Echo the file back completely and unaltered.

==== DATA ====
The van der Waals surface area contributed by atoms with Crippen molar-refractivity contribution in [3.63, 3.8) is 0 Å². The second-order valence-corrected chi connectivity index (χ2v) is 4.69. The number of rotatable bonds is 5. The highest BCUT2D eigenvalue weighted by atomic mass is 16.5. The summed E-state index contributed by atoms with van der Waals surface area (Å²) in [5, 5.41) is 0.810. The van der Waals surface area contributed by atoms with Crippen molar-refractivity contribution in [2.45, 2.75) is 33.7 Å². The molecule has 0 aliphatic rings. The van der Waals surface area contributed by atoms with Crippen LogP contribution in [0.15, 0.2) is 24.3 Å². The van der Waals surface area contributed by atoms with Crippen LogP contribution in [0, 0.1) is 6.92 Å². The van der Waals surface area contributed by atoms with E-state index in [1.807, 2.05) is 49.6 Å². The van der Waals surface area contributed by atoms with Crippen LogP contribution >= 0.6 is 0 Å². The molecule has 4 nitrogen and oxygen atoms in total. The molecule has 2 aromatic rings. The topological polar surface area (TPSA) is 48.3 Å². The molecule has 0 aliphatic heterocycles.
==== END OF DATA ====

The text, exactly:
The van der Waals surface area contributed by atoms with Crippen molar-refractivity contribution in [3.63, 3.8) is 0 Å². The second-order valence-corrected chi connectivity index (χ2v) is 4.69. The number of rotatable bonds is 5. The highest BCUT2D eigenvalue weighted by atomic mass is 16.5. The summed E-state index contributed by atoms with van der Waals surface area (Å²) in [5, 5.41) is 0.810. The van der Waals surface area contributed by atoms with Crippen molar-refractivity contribution in [2.45, 2.75) is 33.7 Å². The molecule has 0 aliphatic rings. The van der Waals surface area contributed by atoms with Crippen LogP contribution in [0.15, 0.2) is 24.3 Å². The van der Waals surface area contributed by atoms with Crippen LogP contribution in [0, 0.1) is 6.92 Å². The van der Waals surface area contributed by atoms with E-state index in [1.807, 2.05) is 49.6 Å². The van der Waals surface area contributed by atoms with Crippen LogP contribution >= 0.6 is 0 Å². The molecule has 4 nitrogen and oxygen atoms in total. The molecule has 2 aromatic rings. The topological polar surface area (TPSA) is 48.3 Å². The molecule has 0 aliphatic heterocycles.